Charlton opened their account with a goal from that class act, Clive Mendonca, although he missed a good chance later. Second half goals came from the Brighton Battler, Steve Brown, and from John Robinson. Nevertheless, there were defects in the Charlton performance. It could easily have ended up 3-3 if it hadn't been for some superb saves by the anointed successor of Sam Bartram, Andy Petterson. As Charlton establish themselves as serious promotion contenders, the defensive weaknesses in the team need to be addressed.
Nevertheless, this is the kind of match that would have ended up in a score draw or even a defeat last season. I met up with a Stoke addick who was seeing Charlton live for the first time this season. His view was that last season we had been playing pretty possession football to little effect, but that now we were showing real bite and determination. Let's hope this new spirit can be maintained.
'Pride of the Potteries' said the banner draped over the fence at the Jimmy Seed Stand at The Valley. Last year both Potteries teams gave us grief and went away from The Valley with three points. So I suppose we should feel reasonably happy about a 1-1 draw with Stoke on a glorious October day. My wife made one of her occasional visits to The Valley and was not happy with the middle part of the match when she thought there was too much patting the ball about in the middle. Having seen our recent scorelines, Stoke came to defend in depth, seeking to control the midfield and doing so for much of the time. They then caught us on the break with what has to be admitted was a superb strike. The introduction of Matty Holmes and Bradley Allen had a marked effect on Charlton's performance. In the last twenty minutes, we regained our spirit and victory was at least a possibility.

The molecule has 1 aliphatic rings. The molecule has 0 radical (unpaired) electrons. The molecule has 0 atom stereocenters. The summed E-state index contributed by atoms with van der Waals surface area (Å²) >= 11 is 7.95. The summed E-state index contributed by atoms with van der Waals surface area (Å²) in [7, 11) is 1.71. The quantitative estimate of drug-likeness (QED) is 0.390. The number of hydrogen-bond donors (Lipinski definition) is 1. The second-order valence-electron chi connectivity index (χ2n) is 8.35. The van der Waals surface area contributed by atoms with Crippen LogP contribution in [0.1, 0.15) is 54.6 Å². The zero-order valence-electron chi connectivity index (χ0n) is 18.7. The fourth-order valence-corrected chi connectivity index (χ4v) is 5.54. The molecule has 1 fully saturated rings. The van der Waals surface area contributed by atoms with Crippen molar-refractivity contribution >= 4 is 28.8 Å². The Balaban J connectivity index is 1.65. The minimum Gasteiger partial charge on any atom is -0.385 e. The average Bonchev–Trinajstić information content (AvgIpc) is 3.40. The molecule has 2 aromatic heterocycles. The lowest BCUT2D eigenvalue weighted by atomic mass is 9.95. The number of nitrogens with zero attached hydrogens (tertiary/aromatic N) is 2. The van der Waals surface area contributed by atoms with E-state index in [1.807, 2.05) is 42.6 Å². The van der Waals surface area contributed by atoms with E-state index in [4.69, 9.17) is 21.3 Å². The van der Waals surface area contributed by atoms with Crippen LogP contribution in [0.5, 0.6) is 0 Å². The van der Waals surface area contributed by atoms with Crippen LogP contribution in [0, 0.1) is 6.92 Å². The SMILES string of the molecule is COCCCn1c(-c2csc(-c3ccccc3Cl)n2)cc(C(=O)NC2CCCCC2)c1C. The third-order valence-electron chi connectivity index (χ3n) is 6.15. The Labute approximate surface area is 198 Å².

Does this mean that Charlton cannot seize the opportunity to go really big time as the Radio 5 commentary apparently suggested (although the main beef of the commentators seems to have been about poor tea making facilities at half time). Or do the crowd at The Valley have high expectations, lose patience easily, and hence exert psychological influence on the players? The consensus of E mail addicks would seem to be that this is a match would have lost 0-2 last year and battling for a draw reflects a new resilience in the team..